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Please use this identifier to cite or link to this item: http://hdl.handle.net/1807/32062

Title: Bacterial Adhesin Proteins Associated with Microbial Flocs and EPS in the Activated Sludge
Authors: Brei, Elena
Advisor: Liss, Steven N.
Department: Chemical Engineering and Applied Chemistry
Keywords: adhesin proteins
Issue Date: 19-Jan-2012
Abstract: Microbial flocculation is important in wastewater treatment process for an efficient separation of the solid and liquid phases and the removal of organics. Bacterial adhesins may contribute to the formation of microbial flocs since they have been previously found to play a significant role in the formation of biofilms. The overall objective of this work was to analyze bacterial protein adhesins present in the extracellular polymeric substances (EPS), mainly those associated with pili, fimbriae, flagella, and curli, and to determine their role in microbial floc structure and function. Identification of these EPS adhesins may explain their role in biofouling and enhance our understanding regarding the manipulation of bioflocculation. With the exception of flagellin protein FliC, which was distributed towards the outer region of the floc, all the adhesins appeared to be concentrated within the core region of the floc. Antibody staining coupled with confocal microscopy indicated that adhesin proteins associated with flagella (FliC), pili (PilA), fimbriae (FimH), and curli (CsgA, CsgB) represent a significant fraction (10-27%) within microbial flocs. Western blot analyses demonstrated that with the exception of FliC, all the studied adhesins were detected in the EPS matrix. Furthermore, mass spectrometry indicated the presence of pili in the EPS matrix. Under Phosphorus (P)-limited conditions, with the exception of fliC, all the studied genes (fimH, pilO, psiF) exhibited a change in response to P reduction, with fimH gene at the highest expression and an earliest response (1 d). During the nutritional downshift analyses, fimH and pilO genes were expressed within the first six hours of the reaction at significantly greater levels than during P-limited conditions. Taken together, these studies suggest that adhesins associated with pili, fimbriae, and curli play an important role in initial floc formation, and that adhesins associated with flagella either recruit planktonic bacteria to a growing floc or are involved in the interfacial relationships at the floc surface. This information may assist researchers and engineers in broadening the understanding of bioflocculation in conventional biologically based wastewater treatment systems and in advanced technologies, such as hybrid and membrane bioreactors. In addition, this knowledge will be useful in creating molecular tools to aid in the design and monitoring of bioflocculation.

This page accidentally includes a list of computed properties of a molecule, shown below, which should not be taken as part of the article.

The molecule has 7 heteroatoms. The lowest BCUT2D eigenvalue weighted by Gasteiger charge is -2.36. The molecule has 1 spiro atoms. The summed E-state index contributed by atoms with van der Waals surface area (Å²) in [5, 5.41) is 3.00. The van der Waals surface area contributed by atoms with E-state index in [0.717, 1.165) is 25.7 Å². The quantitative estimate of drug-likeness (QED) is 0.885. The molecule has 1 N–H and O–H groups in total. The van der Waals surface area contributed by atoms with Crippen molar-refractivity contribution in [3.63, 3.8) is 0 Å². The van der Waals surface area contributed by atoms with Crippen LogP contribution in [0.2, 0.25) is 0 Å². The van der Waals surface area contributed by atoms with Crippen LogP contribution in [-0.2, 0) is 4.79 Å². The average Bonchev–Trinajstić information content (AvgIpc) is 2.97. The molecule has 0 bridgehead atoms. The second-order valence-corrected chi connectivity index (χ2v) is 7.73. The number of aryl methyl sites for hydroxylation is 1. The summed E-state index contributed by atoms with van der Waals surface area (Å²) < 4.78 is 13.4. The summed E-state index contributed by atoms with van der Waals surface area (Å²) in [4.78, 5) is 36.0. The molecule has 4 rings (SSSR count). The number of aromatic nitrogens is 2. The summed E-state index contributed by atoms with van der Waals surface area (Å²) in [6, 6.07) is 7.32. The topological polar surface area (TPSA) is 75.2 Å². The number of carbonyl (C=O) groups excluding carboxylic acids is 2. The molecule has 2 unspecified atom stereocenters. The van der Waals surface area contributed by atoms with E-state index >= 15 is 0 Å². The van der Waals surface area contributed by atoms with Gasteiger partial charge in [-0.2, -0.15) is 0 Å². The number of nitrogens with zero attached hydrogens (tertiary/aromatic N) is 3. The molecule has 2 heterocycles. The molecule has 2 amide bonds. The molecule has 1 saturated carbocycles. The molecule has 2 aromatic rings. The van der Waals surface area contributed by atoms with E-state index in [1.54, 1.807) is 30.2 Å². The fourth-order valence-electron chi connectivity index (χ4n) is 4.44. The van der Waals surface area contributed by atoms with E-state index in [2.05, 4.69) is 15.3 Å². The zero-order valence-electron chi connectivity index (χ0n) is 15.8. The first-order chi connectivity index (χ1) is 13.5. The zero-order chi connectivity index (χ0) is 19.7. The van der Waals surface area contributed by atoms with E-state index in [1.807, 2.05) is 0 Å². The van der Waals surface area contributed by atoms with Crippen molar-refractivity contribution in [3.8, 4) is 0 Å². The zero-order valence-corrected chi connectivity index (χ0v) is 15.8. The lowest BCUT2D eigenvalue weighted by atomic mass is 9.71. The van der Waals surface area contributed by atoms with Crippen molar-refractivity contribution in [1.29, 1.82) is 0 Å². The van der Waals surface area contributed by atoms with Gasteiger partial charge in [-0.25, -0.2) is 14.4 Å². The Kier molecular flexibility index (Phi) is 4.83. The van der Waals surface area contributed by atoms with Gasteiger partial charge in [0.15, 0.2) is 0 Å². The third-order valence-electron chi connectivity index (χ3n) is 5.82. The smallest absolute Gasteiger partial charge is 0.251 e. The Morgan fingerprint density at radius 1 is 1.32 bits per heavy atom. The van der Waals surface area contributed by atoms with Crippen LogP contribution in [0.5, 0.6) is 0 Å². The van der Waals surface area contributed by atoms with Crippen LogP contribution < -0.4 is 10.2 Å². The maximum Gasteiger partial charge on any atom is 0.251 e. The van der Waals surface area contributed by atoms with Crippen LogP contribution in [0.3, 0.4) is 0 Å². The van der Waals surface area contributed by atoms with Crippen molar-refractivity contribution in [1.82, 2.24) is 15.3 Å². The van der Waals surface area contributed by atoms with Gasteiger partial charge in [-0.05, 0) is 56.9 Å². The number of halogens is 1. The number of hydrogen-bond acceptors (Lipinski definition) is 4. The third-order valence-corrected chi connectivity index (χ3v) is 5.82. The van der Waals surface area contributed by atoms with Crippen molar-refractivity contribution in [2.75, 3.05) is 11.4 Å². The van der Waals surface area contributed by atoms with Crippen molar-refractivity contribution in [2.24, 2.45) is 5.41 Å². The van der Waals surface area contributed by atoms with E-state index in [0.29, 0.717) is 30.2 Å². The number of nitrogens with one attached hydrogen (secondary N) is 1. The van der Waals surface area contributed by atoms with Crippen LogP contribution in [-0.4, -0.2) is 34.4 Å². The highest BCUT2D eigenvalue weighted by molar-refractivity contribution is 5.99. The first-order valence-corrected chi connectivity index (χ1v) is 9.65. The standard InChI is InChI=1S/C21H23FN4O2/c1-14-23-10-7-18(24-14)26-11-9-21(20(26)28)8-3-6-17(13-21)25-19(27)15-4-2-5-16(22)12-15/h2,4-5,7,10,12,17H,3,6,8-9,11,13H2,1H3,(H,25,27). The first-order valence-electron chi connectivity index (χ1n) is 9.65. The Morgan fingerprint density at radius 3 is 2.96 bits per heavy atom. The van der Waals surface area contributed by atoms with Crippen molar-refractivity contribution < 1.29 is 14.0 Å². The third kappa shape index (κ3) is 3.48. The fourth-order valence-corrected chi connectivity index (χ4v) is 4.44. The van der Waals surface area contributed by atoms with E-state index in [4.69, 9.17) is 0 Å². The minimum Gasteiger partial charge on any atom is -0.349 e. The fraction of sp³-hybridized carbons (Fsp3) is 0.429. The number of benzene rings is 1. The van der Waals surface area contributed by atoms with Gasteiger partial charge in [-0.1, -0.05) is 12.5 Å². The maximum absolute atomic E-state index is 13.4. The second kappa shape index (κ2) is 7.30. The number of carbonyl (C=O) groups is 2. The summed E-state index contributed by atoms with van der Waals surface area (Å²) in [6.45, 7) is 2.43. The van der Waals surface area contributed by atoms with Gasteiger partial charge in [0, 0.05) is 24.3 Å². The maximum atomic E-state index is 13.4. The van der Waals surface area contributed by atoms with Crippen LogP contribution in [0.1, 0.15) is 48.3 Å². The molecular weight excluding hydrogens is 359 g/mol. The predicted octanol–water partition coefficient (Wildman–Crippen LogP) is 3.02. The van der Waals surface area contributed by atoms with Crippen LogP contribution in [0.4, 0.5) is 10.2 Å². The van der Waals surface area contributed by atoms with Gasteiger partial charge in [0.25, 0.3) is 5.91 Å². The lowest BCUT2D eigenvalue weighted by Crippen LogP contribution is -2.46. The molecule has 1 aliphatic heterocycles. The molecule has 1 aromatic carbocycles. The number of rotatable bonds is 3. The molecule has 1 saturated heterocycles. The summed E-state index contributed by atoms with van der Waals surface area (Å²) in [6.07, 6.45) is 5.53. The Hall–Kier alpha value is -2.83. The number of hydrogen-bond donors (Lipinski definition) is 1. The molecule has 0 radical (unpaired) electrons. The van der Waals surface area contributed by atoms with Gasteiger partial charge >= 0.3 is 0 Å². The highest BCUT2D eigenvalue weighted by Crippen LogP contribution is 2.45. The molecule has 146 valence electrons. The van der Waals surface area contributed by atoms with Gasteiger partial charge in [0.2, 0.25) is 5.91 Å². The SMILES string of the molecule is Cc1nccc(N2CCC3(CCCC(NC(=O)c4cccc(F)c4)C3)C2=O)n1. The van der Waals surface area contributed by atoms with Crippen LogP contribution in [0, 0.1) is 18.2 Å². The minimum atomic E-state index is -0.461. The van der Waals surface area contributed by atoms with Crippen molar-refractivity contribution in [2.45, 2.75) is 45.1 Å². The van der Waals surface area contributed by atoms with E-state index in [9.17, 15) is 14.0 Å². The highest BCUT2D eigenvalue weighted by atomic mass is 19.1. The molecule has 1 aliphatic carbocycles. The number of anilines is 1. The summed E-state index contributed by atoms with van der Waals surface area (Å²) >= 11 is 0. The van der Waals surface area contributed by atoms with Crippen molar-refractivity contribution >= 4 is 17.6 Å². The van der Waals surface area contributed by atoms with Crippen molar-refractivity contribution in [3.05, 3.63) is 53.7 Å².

URI: http://hdl.handle.net/1807/32062
Appears in Collections:Doctoral

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